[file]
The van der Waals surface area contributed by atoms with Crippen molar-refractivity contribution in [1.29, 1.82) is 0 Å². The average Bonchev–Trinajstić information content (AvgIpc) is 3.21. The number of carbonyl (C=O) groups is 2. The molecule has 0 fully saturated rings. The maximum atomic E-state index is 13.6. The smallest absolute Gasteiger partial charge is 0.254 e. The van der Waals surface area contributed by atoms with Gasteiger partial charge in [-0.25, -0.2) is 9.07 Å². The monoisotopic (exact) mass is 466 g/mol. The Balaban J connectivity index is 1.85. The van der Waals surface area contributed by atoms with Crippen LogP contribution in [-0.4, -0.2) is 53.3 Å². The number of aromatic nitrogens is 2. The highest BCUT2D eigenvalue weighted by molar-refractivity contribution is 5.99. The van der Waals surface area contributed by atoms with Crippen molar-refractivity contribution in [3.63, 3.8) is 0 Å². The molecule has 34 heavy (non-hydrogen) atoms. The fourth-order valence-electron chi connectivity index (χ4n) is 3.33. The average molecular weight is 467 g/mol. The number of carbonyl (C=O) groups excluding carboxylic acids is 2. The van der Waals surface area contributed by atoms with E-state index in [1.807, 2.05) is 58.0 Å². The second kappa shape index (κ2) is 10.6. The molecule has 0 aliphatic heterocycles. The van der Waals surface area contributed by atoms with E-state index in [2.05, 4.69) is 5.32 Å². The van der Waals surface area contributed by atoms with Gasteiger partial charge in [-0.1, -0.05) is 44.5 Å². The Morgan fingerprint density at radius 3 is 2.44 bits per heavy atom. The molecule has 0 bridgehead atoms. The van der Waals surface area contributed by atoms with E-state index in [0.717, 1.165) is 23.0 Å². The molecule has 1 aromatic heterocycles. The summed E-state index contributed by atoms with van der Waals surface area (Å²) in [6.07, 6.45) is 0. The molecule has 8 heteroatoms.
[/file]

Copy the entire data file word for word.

The van der Waals surface area contributed by atoms with Crippen molar-refractivity contribution in [1.29, 1.82) is 0 Å². The average Bonchev–Trinajstić information content (AvgIpc) is 3.21. The number of carbonyl (C=O) groups is 2. The molecule has 0 fully saturated rings. The maximum atomic E-state index is 13.6. The smallest absolute Gasteiger partial charge is 0.254 e. The van der Waals surface area contributed by atoms with Gasteiger partial charge in [-0.25, -0.2) is 9.07 Å². The monoisotopic (exact) mass is 466 g/mol. The Balaban J connectivity index is 1.85. The van der Waals surface area contributed by atoms with Crippen LogP contribution in [-0.4, -0.2) is 53.3 Å². The number of aromatic nitrogens is 2. The highest BCUT2D eigenvalue weighted by molar-refractivity contribution is 5.99. The van der Waals surface area contributed by atoms with Crippen molar-refractivity contribution in [3.63, 3.8) is 0 Å². The molecule has 34 heavy (non-hydrogen) atoms. The fourth-order valence-electron chi connectivity index (χ4n) is 3.33. The average molecular weight is 467 g/mol. The number of carbonyl (C=O) groups excluding carboxylic acids is 2. The van der Waals surface area contributed by atoms with E-state index in [1.807, 2.05) is 58.0 Å². The second kappa shape index (κ2) is 10.6. The molecule has 0 aliphatic heterocycles. The van der Waals surface area contributed by atoms with E-state index in [2.05, 4.69) is 5.32 Å². The van der Waals surface area contributed by atoms with Gasteiger partial charge in [-0.1, -0.05) is 44.5 Å². The Morgan fingerprint density at radius 3 is 2.44 bits per heavy atom. The molecule has 0 bridgehead atoms. The van der Waals surface area contributed by atoms with E-state index in [0.717, 1.165) is 23.0 Å². The molecule has 1 aromatic heterocycles. The summed E-state index contributed by atoms with van der Waals surface area (Å²) in [6.07, 6.45) is 0. The molecule has 8 heteroatoms.